October 14, 2008
Kyle Furlong schrieb:
> Walter Bright wrote:
>> We seem to have reached a dead end on finding a significantly better
>> alternative than foo!(bar).
>>
>> All is not lost, though. Andrei is working on an emacs module that
>> will parse D code and replace foo!(bar) with foo«bar» for display only
>> when the editor is in D mode, the underlying text will still be
>> foo!(bar). (This doesn't affect D at all, only its display in Emacs.)
>>
>> Also, we're going to try using ! for single argument syntax, as in:
>>
>> foo!bar  is same as   foo!(bar)
>> foo!10   is same as   foo!(10)
>>
>> etc. 0 arguments or more than 1 argument or arguments that are more than one token long will still require !( ). We'll see how that works. I think it looks rather nice.
> 
> Is it just me or is foo!bar uglier than foo!(bar)? Maybe I'm just used
> to the tried and true syntax.

Seconded.
October 14, 2008
Kyle Furlong wrote:
> Walter Bright wrote:
>> We seem to have reached a dead end on finding a significantly better alternative than foo!(bar).
>>
>> All is not lost, though. Andrei is working on an emacs module that will parse D code and replace foo!(bar) with foo«bar» for display only when the editor is in D mode, the underlying text will still be foo!(bar). (This doesn't affect D at all, only its display in Emacs.)
>>
>> Also, we're going to try using ! for single argument syntax, as in:
>>
>> foo!bar  is same as   foo!(bar)
>> foo!10   is same as   foo!(10)
>>
>> etc. 0 arguments or more than 1 argument or arguments that are more than one token long will still require !( ). We'll see how that works. I think it looks rather nice.
> 
> Is it just me or is foo!bar uglier than foo!(bar)? Maybe I'm just used to the tried and true syntax.

Uglier and more ambiguous.
October 14, 2008
On Wed, Oct 15, 2008 at 5:48 AM, Frank Benoit <keinfarbton@googlemail.com> wrote:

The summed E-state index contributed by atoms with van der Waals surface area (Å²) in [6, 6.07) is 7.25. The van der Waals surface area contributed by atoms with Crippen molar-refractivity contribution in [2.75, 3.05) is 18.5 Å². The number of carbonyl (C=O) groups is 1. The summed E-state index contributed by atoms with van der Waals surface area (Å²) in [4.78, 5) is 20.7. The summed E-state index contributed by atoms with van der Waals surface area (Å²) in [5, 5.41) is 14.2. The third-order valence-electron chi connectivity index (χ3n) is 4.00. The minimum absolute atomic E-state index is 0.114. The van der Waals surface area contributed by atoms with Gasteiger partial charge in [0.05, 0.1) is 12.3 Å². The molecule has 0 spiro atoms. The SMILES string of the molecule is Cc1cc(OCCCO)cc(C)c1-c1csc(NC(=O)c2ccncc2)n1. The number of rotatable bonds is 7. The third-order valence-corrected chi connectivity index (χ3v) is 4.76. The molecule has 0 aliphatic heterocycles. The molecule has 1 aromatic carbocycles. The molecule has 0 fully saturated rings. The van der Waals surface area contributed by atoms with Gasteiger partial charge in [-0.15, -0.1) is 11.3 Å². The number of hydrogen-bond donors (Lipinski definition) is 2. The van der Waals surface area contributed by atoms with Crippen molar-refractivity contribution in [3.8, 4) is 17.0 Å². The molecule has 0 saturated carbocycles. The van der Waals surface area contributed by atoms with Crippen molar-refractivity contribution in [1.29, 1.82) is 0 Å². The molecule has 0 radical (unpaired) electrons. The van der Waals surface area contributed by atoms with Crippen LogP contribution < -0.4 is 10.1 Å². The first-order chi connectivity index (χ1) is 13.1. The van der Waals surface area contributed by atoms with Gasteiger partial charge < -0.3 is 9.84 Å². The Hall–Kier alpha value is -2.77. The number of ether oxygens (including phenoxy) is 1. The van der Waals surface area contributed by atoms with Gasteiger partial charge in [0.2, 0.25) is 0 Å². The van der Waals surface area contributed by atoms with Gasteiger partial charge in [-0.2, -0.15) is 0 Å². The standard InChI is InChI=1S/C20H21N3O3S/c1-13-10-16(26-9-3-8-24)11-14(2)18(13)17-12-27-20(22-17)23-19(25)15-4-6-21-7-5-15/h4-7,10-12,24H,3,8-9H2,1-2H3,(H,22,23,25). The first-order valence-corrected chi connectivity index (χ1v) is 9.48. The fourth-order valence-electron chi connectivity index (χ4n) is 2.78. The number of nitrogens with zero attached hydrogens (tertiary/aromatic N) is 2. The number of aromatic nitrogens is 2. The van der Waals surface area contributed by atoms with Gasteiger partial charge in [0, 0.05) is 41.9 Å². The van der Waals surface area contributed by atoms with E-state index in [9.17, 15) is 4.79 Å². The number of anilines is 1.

> Kyle Furlong schrieb:
>> Walter Bright wrote:
>>> We seem to have reached a dead end on finding a significantly better
>>> alternative than foo!(bar).
>>>
>>> All is not lost, though. Andrei is working on an emacs module that
>>> will parse D code and replace foo!(bar) with foo«bar» for display only
>>> when the editor is in D mode, the underlying text will still be
>>> foo!(bar). (This doesn't affect D at all, only its display in Emacs.)
>>>
>>> Also, we're going to try using ! for single argument syntax, as in:
>>>
>>> foo!bar  is same as   foo!(bar)
>>> foo!10   is same as   foo!(10)
>>>
>>> etc. 0 arguments or more than 1 argument or arguments that are more than one token long will still require !( ). We'll see how that works. I think it looks rather nice.
>>
>> Is it just me or is foo!bar uglier than foo!(bar)? Maybe I'm just used
>> to the tried and true syntax.
>
> Seconded.

Thirded, though it does look a bit better with a monospace font.  In the proportional font used by gmail, it just shrinks to way to small and hard to see.

--bb
October 16, 2008
Sergey Gromov wrote:
> Mon, 13 Oct 2008 01:18:35 +0800,
> KennyTM~ wrote:
>> Walter Bright wrote:
>>> KennyTM~ wrote: